From Stint to Fipronil
In 2019, citizens expect the government to monitor their health and safety. The government must warn citizens of dangers and must prevent accidents and disasters through adequate supervision and energetic intervention. The government does this regularly; well-known recent examples include the warning concerning Fipronil-infected eggs, and the removal of the Stint from the road after the dramatic accident in Oss.
The government often intervenes when there is still great uncertainty about the actual risks to health and safety. With the adage 'prevention is better than cure' this can be justified, but what if afterwards it turns out that a cannon has been used to shoot a mosquito (or the wrong bear)? For example, the producer of eggs, or the manufacturer of the Stint and their customers, can try to recover the damage from the government, but many requirements have to be met for government liability. Moreover, the road to government liability is long and costly.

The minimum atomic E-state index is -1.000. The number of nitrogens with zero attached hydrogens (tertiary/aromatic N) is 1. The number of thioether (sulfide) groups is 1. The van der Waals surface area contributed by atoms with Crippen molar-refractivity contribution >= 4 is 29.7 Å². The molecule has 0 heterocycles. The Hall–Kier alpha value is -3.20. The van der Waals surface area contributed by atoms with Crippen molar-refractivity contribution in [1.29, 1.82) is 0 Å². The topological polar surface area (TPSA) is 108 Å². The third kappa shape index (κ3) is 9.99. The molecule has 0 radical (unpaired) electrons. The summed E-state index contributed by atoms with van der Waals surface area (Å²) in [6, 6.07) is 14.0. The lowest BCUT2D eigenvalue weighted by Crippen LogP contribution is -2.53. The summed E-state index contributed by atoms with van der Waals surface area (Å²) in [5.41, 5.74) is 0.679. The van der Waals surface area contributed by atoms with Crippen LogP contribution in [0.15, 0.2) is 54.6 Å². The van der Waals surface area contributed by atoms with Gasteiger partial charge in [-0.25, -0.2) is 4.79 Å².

The Van Vollenhoven compensation fund
Prof. Pieter van Vollenhoven, former chairman of the OVV, is of the opinion that innocent victims in such a case should be able to appeal to a compensation fund that is generous in its approach. Can a compensation fund indeed provide a solution for cases of this kind, and if so, when is a compensation fund a suitable instrument? Who should take the initiative for such a compensation fund and what criteria and procedures should apply to compensation from such a fund?
Date: 7 November 2019 (14:30 - 17:00)
Location: Stibbe, Beethovenplein 10, 1077 WM Amsterdam
For registration or for more information, please contact: Stibbeevents@stibbe.com. Participation in the Masterclass is free of charge.